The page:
The release of proinflammatory cytokines during inflammation represents an attempt to respond to injury, but it may produce detrimental effects. The inflammasome is a large, multiprotein complex that drives proinflammatory cytokine production in response to infection and tissue injury; the best-characterized inflammasome is the nod-like receptor protein-3 (NLRP3). Once activated, inflammasome leads to the active form of caspase-1, the enzyme required for the maturation of interleukin-1beta. Additional mechanisms bringing to renal inflammatory, systemic diseases and fibrotic processes were recently reported, via the activation of the inflammasome that consists of NLRP3, apoptosis associated speck-like protein and caspase-1. Several manuscripts seem to identify NLRP3 inflammasome as a possible therapeutic target in the treatment of progressive chronic kidney disease. Serum amyloid A (SAA), as acute-phase protein with also proinflammatory properties, has been shown to induce the secretion of cathepsin B and inflammasome components from human macrophages. SAA is a well recognised potent activator of the NLRP3. Here we will address our description on the involvement of the kidney in autoinflammatory diseases driven mainly by secondary, or reactive, AA amyloidosis with a particular attention on novel therapeutic approach which has to be addressed in suppressing underlying inflammatory disease and reducing the SAA concentration. PMID:26788465

  7. Germinal centre protein HGAL promotes lymphoid hyperplasia and amyloidosis via BCR-mediated Syk activation.

    PubMed

    Romero-Camarero, Isabel; Jiang, Xiaoyu; Natkunam, Yasodha; Lu, Xiaoqing; Vicente-Dueñas, Carolina; Gonzalez-Herrero, Ines; Flores, Teresa; Garcia, Juan Luis; McNamara, George; Kunder, Christian; Zhao, Shuchun; Segura, Victor; Fontan, Lorena; Martínez-Climent, Jose A; García-Criado, Francisco Javier; Theis, Jason D; Dogan, Ahmet; Campos-Sánchez, Elena; Green, Michael R; Alizadeh, Ash A; Cobaleda, Cesar; Sánchez-García, Isidro; Lossos, Izidore S

    2013-01-01

    The human germinal centre-associated lymphoma gene is specifically expressed in germinal centre B-lymphocytes and germinal centre-derived B-cell lymphomas, but its function is largely unknown. Here we demonstrate that human germinal centre-associated lymphoma directly binds to Syk in B cells, increases its kinase activity on B-cell receptor stimulation and leads to enhanced activation of Syk downstream effectors. To further investigate these findings in vivo, human germinal centre-associated lymphoma transgenic mice were generated. Starting from 12 months of age these mice developed polyclonal B-cell lymphoid hyperplasia, hypergammaglobulinemia and systemic reactive amyloid A (AA) amyloidosis, leading to shortened survival. The lymphoid hyperplasia in the human germinal centre-associated lymphoma transgenic mice are likely attributable to enhanced B-cell receptor signalling as shown by increased Syk phosphorylation, ex vivo B-cell proliferation and increased RhoA activation. Overall, our study shows for the first time that the germinal centre protein human germinal centre-associated lymphoma regulates B-cell receptor signalling in B-lymphocytes which, without appropriate control, may lead to B-cell lymphoproliferation.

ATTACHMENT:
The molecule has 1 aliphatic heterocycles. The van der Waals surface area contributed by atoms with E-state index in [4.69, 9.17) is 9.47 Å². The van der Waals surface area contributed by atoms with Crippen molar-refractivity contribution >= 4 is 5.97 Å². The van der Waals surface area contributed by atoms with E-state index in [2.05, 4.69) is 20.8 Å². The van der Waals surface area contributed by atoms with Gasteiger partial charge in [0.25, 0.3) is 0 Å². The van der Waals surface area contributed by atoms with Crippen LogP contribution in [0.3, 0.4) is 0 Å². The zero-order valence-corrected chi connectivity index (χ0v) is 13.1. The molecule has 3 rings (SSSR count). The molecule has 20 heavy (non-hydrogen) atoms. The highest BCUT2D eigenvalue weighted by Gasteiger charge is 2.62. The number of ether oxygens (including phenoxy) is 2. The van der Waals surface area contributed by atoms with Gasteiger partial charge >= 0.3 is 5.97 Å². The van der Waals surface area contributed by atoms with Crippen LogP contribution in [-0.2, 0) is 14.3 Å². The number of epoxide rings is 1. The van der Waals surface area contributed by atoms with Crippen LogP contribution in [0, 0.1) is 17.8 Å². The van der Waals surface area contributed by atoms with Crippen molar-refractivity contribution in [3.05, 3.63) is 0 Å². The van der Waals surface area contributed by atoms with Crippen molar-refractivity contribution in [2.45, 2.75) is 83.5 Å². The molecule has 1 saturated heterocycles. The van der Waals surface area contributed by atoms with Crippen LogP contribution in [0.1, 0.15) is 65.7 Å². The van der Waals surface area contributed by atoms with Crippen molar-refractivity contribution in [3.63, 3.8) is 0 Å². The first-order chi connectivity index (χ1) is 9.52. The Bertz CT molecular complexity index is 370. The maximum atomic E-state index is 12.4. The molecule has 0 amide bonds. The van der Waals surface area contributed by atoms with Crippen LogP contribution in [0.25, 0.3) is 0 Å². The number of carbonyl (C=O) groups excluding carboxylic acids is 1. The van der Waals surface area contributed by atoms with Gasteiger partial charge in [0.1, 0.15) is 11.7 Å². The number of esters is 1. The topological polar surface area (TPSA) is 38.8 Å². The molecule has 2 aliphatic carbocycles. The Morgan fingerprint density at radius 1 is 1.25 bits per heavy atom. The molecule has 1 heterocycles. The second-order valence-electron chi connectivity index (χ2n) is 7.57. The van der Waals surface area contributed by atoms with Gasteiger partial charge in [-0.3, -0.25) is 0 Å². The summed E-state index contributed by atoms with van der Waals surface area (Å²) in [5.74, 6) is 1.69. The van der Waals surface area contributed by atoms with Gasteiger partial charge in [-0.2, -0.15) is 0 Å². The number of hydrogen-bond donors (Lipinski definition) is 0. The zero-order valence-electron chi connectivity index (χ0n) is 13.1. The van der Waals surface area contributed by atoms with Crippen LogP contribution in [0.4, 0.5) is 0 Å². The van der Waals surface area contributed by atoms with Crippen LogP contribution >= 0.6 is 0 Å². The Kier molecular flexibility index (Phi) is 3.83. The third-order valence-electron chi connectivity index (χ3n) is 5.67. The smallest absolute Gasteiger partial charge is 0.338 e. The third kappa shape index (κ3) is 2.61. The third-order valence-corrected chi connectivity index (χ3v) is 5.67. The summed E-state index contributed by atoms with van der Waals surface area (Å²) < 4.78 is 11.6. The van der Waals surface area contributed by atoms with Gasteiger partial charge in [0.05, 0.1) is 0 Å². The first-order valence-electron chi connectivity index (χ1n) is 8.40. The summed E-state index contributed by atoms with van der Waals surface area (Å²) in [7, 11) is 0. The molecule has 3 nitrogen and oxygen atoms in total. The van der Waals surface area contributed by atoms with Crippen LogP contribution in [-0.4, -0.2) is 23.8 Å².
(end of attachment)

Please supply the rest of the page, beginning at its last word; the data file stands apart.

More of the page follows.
8. Germinal centre protein HGAL promotes lymphoid hyperplasia and amyloidosis via BCR-mediated Syk activation

    PubMed Central

    Romero-Camarero, Isabel; Jiang, Xiaoyu; Natkunam, Yasodha; Lu, Xiaoqing; Vicente-Dueñas, Carolina; Gonzalez-Herrero, Ines; Flores, Teresa; Garcia, Juan Luis; McNamara, George; Kunder, Christian; Zhao, Shuchun; Segura, Victor; Fontan, Lorena; Martínez-Climent, Jose A.; García-Criado, Francisco Javier; Theis, Jason D.; Dogan, Ahmet; Campos-Sánchez, Elena; Green, Michael R.; Alizadeh, Ash A.; Cobaleda, Cesar; Sánchez-García, Isidro; Lossos, Izidore S.

    2012-01-01

    The human germinal centre associated lymphoma (HGAL) gene is specifically expressed in germinal centre B-lymphocytes and germinal centre-derived B-cell lymphomas, but its function is largely unknown. Here we demonstrate that HGAL directly binds Syk in B-cells, increases its kinase activity upon B-cell receptor stimulation and leads to enhanced activation of Syk downstream effectors. To further investigate these findings in vivo, HGAL transgenic mice were generated. Starting from 12 months of age these mice developed polyclonal B-cell lymphoid hyperplasia, hypergammaglobulinemia and systemic reactive AA amyloidosis, leading to shortened survival. The lymphoid hyperplasia in the HGAL transgenic mice are likely attributable to enhanced B-cell receptor signalling as shown by increased Syk phosphorylation, ex vivo B-cell proliferation and increased RhoA activation. Overall, our study shows for the first time that the germinal centre protein HGAL regulates B-cell receptor signalling in B-lymphocytes which, without appropriate control, may lead to B-cell lymphoproliferation. PMID:23299888

  9. The role of 3D and speckle tracking echocardiography in cardiac amyloidosis: a case report.

    PubMed

    Nucci, E M; Lisi, M; Cameli, M; Baldi, L; Puccetti, L; Mondillo, S; Favilli, R; Lunghetti, S

    2014-01-01